Think about Villa this way: They brushed Newcastle aside on Saturday afternoon with the ease of a perennial Champions League team handling a relegation-bound club. If Dean Smith’s men continue to play in this vein, we will be able to say that that is exactly what we were watching when the season is over.

8. Arsenal (11th — 19mp, 27pts)

As we all know, winning cures all ailments. In the case of Arsenal, four wins and a draw in their last five matches (albeit against floundering clubs in the bottom half of the table with much less talent) has not only given the club from North London a bit of momentum, but has more than likely saved Mikel Arteta’s job.

Credit, in part, should be given to the manager for weathering the storm of bad results by placing his faith in the young, hungry members of his squad, namely Bukayo Saka and Emile Smith-Rowe. The pair have elevated the performances of senior players like David Luiz, Alexandre Lacazette and Granit Xhaka (and have even been able to rip club captain Pierre Emerick-Aubameyang from his lowly goal-scoring slump).

Arsenal don’t have the ability (or the talent) to reach the top four this year, but Arteta is clearly building a defined culture and style of play, which will only continue to blossom with the addition of signings like Thomas Partey and Norwegian “wonderkid” Martin Ødegaard, who is expected to sign a loan deal from Spanish giants Real Madrid within hours.

9. West Ham (7th — 19mp, 32pts)

There may not be a team in the division who has benefitted more from their manager giving them a defined style of play than West Ham with David Moyes. The former Manchester United boss has totally transformed the vibe in East London by filling his squad with players who are not only capable of playing his brand of football, but are eager to do so as well.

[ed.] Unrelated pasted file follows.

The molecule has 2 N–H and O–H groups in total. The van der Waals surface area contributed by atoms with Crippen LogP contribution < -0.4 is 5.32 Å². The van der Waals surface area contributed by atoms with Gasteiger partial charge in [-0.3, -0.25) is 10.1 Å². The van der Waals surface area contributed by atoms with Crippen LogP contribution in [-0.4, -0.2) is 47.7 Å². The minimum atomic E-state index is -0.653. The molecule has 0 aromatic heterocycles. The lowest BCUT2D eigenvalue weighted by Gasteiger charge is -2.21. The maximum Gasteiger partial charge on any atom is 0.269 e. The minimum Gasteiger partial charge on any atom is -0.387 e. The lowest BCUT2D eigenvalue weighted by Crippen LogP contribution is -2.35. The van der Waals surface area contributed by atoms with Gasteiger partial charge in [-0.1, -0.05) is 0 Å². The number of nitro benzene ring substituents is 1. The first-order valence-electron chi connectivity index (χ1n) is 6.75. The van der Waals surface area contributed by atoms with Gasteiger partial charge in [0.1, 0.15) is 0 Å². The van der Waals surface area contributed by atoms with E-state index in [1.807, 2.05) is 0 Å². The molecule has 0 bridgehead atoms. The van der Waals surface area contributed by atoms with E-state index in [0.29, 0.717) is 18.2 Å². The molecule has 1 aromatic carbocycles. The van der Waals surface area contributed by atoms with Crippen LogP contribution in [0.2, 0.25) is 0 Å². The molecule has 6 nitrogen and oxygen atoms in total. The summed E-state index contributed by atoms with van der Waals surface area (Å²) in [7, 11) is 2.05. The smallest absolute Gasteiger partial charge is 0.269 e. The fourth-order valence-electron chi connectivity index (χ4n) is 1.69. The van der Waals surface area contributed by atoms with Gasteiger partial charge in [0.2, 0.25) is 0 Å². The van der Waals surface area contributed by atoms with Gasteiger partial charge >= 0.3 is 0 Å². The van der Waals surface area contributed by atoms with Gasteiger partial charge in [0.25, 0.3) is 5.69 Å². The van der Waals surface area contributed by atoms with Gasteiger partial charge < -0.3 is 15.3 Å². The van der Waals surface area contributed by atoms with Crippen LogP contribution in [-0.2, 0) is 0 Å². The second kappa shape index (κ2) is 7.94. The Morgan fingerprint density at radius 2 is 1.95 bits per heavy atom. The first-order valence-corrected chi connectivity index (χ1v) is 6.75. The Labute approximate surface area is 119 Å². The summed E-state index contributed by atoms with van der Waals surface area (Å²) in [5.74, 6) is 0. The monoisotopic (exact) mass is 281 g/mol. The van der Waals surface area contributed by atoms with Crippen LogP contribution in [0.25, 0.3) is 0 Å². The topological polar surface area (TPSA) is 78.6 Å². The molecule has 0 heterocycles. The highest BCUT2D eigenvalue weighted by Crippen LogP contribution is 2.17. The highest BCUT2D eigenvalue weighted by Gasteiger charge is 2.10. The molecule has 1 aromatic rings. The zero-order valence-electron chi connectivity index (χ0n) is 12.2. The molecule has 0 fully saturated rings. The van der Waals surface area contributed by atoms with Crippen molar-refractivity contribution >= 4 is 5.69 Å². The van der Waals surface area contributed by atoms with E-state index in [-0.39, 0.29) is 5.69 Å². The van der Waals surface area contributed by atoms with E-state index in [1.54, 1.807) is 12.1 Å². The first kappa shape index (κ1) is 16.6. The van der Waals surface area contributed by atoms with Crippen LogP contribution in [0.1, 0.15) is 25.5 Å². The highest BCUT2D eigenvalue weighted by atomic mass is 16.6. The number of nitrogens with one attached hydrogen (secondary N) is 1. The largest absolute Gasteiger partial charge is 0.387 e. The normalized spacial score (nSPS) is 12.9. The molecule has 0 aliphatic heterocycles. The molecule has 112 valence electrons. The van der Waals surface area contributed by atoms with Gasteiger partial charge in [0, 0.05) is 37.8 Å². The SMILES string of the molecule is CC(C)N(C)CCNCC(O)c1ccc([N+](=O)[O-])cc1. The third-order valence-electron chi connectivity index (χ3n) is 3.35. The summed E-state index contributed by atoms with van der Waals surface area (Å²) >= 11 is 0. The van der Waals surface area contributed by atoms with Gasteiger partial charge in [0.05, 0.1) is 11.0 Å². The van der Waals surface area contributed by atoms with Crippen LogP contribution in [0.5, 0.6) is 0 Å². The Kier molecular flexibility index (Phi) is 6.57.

Amidst continued speculation that Rice may join Chelsea at the end of the season, the West Ham skipper hasn’t put a foot in wrong for David Moyes.

The combination of Tomáš Souček and Declan Rice (who has claimed the role of captain in all of the matches that Mark Noble hasn’t featured) in the middle of midfield has been a revelation for Moyes all year. Their box-to-box style, tenacity and work rate have allowed West Ham to feel as though they are never overmatched in the center of the park, and has given the attacking talent present on the team the license to be creative and explosive in the final third without fear of being exposed on the counter.

Perhaps the best bit of news for Hammers fans is that they have attacking talisman Michail Antonio back from injury and already back on the scoresheet, his performance against West Bromwich Albion highlighting his eye for goal, as well as his ability chase the ball endlessly and start the press from the front of the West Ham formation. If he gets back to his best (and stays off the injured list) the Hammers should finish in the top-half of the table with little to no fuss.

10. Southampton (10th — 18mp, 29pts)

The Saints are a perfect example of a mid-table club doing mid-table things. An astonishing victory over Liverpool was followed by a comprehensive defeat at the hands of Leicester City twelve days later, which has then propelled them to two important victories in the FA Cup (one of which coming against Arsenal).

Much like David Moyes and West Ham, Southampton has benefitted greatly from the vision of Ralph Hasenhüttl and his ability to create a defined style of play. Deploying his classic 4–4–2 style has provided a clear structure, and you can tell when watching his players that they are always aware of where they need to be and clear in their intent with the ball in possession.

If Southampton can find the answer to the question “where do goals come from besides James Ward-Prowse and Danny Ings?”, they are solid enough at the back to finish as high as seventh or eighth in the table when the 38th match is played.